He told tales of hippo and crocodile attacks with great enthusiasm, but mostly he talked about everyday economics: living though a slow-motion economic collapse, working in an industry that has almost disappeared.
While we had tents with mosquito netting, I slept outside, where it was pleasantly cool. With no moon and no artificial light for miles, the stars were brilliant.
I heard only the murmur of the river, the calls of night birds and animals, and the occasional whoosh of air on wings.
Every day we started out at sunrise, after tea and cereal. After paddling for four hours, we stopped for brunch and rested for a few hours under some shady trees, high on a bank, with a good breeze to keep away bugs.
We had tea and a snack before setting off again, paddling until nearly sunset to camp on a bare sandbar.
Timing is critical: From sunrise to sunset, a sandbar is too hot. A bare sandbar lacks privacy, but there are no mosquitoes.
As we paddled, the Zambian escarpment — steep, rugged hills cloaked in dense, scrubby bush — rolled by on the north, and to the south, in Zimbabwe, a flat flood plain extended for miles. This stretch is national park land, with no human habitation.
On the Zambian side of the river bank, however, we saw occasional huts, some of brick, some of poles and clay.
The Surrounding Environment
Near these huts, people fished, bathed or washed clothes in the river. Zambian fishermen poled their way across the river, standing upright and solitary in their dugout canoes, which were nearly as invisible and quiet as crocodiles in the water.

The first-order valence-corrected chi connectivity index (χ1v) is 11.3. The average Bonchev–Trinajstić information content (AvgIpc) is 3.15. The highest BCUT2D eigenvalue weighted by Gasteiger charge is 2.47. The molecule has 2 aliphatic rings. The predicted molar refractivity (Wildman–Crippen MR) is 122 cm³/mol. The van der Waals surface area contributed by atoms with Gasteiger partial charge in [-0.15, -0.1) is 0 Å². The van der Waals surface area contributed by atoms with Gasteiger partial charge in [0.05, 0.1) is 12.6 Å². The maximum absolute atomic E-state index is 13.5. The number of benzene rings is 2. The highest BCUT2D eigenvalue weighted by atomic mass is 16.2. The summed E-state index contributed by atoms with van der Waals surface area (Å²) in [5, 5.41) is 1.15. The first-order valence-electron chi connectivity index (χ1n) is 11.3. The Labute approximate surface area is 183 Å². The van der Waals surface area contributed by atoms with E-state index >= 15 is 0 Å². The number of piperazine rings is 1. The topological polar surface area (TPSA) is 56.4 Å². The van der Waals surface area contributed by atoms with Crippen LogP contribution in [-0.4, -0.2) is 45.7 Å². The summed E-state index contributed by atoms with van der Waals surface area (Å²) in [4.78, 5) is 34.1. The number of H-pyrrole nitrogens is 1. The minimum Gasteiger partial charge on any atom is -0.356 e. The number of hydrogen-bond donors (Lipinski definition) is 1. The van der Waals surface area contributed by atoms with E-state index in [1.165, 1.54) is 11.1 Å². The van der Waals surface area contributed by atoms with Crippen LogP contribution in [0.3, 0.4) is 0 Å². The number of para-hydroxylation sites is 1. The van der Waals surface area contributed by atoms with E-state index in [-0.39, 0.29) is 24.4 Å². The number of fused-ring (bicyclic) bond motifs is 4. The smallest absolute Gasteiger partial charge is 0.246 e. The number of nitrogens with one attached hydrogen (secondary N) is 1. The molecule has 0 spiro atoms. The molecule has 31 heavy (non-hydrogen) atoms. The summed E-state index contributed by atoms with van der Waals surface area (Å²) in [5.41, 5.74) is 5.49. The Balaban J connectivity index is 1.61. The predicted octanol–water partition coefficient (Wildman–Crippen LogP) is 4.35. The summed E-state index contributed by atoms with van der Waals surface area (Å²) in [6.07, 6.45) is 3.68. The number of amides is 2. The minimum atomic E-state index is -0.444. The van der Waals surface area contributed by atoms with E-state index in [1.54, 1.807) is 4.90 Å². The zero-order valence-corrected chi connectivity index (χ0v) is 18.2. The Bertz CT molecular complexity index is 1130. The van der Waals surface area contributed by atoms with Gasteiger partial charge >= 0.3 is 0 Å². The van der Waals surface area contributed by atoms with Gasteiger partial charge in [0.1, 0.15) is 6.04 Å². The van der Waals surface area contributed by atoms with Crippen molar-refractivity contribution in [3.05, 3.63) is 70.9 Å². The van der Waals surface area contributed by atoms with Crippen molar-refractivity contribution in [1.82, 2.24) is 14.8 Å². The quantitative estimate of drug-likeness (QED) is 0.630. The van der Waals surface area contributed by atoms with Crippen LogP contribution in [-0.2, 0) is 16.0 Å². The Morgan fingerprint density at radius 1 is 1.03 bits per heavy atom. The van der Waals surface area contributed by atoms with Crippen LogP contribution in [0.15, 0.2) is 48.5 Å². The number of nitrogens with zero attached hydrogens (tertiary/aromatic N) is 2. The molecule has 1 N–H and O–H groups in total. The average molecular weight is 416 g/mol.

Baboons and vervet monkeys scampered along riverbanks and island shorelines, and herds of elephants, African buffalos, zebras, gazelles, water bucks and impalas grazed.
The antelopes and zebras moved away at our approach, but the buffalos and elephants stood and watched us glide by. A buffalo has a very withering glare.
The park is a magnet for birds, with more than 380 species found here. We saw storks, egrets, ibises and cranes fishing in the shallows or perched quietly.
There were also numerous geese and ducks, and a great variety of shorebirds, as well as many different types of swallows and beecatchers; several types of kingfishers; and many eagles, including the Zimbabwean national bird, the fish eagle.
Crocodiles — solitary and motionless in the water or sunning on the bank — were a common sight as we paddled.
Sometimes when we were on the bank, one would station itself nearby in the river to watch us. Never once did we see throngs of them churning up bloodstained river water.
Hippos dotted every stretch of river. We wove our way through them. When we saw a group standing in the shallows, we would wait upstream.
They would study us for a while, in silence, their huge, comically deadpan faces turned toward us.
Then they would slowly move to deeper water, submerging when we started moving and resurfacing after we passed.
As we paddled away from them, we would hear them splashing and calling, tuba-like.
Once we spent half an hour entirely surrounded by 20 glumly indecisive, muttering hippos. Eventually they moved off and we were free to go.
Hippos stay cool in the water all day, then come ashore to graze after sunset. One blundered into our camp one night, adding to our adventures.
I heard him climb out of the water nearby. Ever-alert Englibert clapped his hands, and the creature froze, then returned to the river with a huge splash.
If You Go
P.O. Box 279, Kariba, Zimbabwe
Mana Pools National Park
Travel Guide to Zimbabwe